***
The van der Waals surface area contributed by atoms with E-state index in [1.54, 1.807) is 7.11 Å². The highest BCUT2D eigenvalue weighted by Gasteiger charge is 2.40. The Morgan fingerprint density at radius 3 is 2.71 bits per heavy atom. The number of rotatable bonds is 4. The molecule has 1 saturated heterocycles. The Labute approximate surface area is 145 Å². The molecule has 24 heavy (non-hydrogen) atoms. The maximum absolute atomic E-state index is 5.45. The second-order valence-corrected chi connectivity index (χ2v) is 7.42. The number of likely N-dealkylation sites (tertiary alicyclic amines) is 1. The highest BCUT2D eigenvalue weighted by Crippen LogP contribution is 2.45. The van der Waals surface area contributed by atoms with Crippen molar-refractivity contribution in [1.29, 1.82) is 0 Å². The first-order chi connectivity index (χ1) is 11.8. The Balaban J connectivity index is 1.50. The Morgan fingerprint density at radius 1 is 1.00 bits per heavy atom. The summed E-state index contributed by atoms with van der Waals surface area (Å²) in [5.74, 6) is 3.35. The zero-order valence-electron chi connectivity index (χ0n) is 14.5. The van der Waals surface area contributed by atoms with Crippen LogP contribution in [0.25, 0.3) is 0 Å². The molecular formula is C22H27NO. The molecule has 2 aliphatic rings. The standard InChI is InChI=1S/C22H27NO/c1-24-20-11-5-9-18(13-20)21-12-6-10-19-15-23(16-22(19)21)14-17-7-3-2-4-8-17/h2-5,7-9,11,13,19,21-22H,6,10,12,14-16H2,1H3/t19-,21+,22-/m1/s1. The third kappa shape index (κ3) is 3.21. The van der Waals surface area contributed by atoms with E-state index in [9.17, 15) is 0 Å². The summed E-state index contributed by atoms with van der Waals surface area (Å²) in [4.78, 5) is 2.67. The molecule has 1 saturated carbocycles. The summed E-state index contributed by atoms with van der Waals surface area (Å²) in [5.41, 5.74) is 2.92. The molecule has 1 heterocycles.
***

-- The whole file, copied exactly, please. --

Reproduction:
The van der Waals surface area contributed by atoms with E-state index in [1.54, 1.807) is 7.11 Å². The highest BCUT2D eigenvalue weighted by Gasteiger charge is 2.40. The Morgan fingerprint density at radius 3 is 2.71 bits per heavy atom. The number of rotatable bonds is 4. The molecule has 1 saturated heterocycles. The Labute approximate surface area is 145 Å². The molecule has 24 heavy (non-hydrogen) atoms. The maximum absolute atomic E-state index is 5.45. The second-order valence-corrected chi connectivity index (χ2v) is 7.42. The number of likely N-dealkylation sites (tertiary alicyclic amines) is 1. The highest BCUT2D eigenvalue weighted by Crippen LogP contribution is 2.45. The van der Waals surface area contributed by atoms with Crippen molar-refractivity contribution in [1.29, 1.82) is 0 Å². The first-order chi connectivity index (χ1) is 11.8. The Balaban J connectivity index is 1.50. The Morgan fingerprint density at radius 1 is 1.00 bits per heavy atom. The summed E-state index contributed by atoms with van der Waals surface area (Å²) in [5.74, 6) is 3.35. The zero-order valence-electron chi connectivity index (χ0n) is 14.5. The van der Waals surface area contributed by atoms with Crippen LogP contribution in [0.25, 0.3) is 0 Å². The molecular formula is C22H27NO. The molecule has 2 aliphatic rings. The standard InChI is InChI=1S/C22H27NO/c1-24-20-11-5-9-18(13-20)21-12-6-10-19-15-23(16-22(19)21)14-17-7-3-2-4-8-17/h2-5,7-9,11,13,19,21-22H,6,10,12,14-16H2,1H3/t19-,21+,22-/m1/s1. The third kappa shape index (κ3) is 3.21. The van der Waals surface area contributed by atoms with E-state index in [9.17, 15) is 0 Å². The summed E-state index contributed by atoms with van der Waals surface area (Å²) in [4.78, 5) is 2.67. The molecule has 1 saturated carbocycles. The summed E-state index contributed by atoms with van der Waals surface area (Å²) in [5.41, 5.74) is 2.92. The molecule has 1 heterocycles.